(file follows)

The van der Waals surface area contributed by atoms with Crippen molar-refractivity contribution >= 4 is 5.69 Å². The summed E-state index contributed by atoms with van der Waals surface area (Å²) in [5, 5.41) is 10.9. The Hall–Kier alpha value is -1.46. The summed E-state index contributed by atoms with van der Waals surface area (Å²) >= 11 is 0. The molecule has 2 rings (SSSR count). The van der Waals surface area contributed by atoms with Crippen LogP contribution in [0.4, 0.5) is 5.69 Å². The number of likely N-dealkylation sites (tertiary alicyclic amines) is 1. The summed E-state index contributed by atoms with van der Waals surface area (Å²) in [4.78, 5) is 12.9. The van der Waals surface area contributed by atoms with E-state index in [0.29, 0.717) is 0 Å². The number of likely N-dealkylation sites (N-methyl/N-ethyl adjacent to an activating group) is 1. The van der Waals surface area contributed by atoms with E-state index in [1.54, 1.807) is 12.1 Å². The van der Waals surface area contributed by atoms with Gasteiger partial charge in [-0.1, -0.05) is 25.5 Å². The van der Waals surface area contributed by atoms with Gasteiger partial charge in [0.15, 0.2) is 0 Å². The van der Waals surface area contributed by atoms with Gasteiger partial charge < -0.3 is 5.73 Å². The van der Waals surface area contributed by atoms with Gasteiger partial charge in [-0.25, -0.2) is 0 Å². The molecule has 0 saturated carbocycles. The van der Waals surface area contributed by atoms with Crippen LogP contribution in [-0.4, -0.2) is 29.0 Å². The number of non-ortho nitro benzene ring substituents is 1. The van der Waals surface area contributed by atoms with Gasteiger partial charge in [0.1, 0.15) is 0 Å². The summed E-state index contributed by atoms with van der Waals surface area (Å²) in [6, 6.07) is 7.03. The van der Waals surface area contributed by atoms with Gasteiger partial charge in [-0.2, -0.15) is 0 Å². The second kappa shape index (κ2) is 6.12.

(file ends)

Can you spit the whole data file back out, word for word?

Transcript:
The van der Waals surface area contributed by atoms with Crippen molar-refractivity contribution >= 4 is 5.69 Å². The summed E-state index contributed by atoms with van der Waals surface area (Å²) in [5, 5.41) is 10.9. The Hall–Kier alpha value is -1.46. The summed E-state index contributed by atoms with van der Waals surface area (Å²) >= 11 is 0. The molecule has 2 rings (SSSR count). The van der Waals surface area contributed by atoms with Crippen LogP contribution in [0.4, 0.5) is 5.69 Å². The number of likely N-dealkylation sites (tertiary alicyclic amines) is 1. The summed E-state index contributed by atoms with van der Waals surface area (Å²) in [4.78, 5) is 12.9. The van der Waals surface area contributed by atoms with E-state index in [0.29, 0.717) is 0 Å². The number of likely N-dealkylation sites (N-methyl/N-ethyl adjacent to an activating group) is 1. The van der Waals surface area contributed by atoms with E-state index in [1.54, 1.807) is 12.1 Å². The van der Waals surface area contributed by atoms with Gasteiger partial charge in [-0.1, -0.05) is 25.5 Å². The van der Waals surface area contributed by atoms with Gasteiger partial charge in [0.15, 0.2) is 0 Å². The van der Waals surface area contributed by atoms with Gasteiger partial charge < -0.3 is 5.73 Å². The van der Waals surface area contributed by atoms with Gasteiger partial charge in [-0.25, -0.2) is 0 Å². The molecule has 0 saturated carbocycles. The van der Waals surface area contributed by atoms with Crippen LogP contribution in [-0.4, -0.2) is 29.0 Å². The number of non-ortho nitro benzene ring substituents is 1. The van der Waals surface area contributed by atoms with Gasteiger partial charge in [0.1, 0.15) is 0 Å². The summed E-state index contributed by atoms with van der Waals surface area (Å²) in [6, 6.07) is 7.03. The van der Waals surface area contributed by atoms with Gasteiger partial charge in [-0.2, -0.15) is 0 Å². The second kappa shape index (κ2) is 6.12.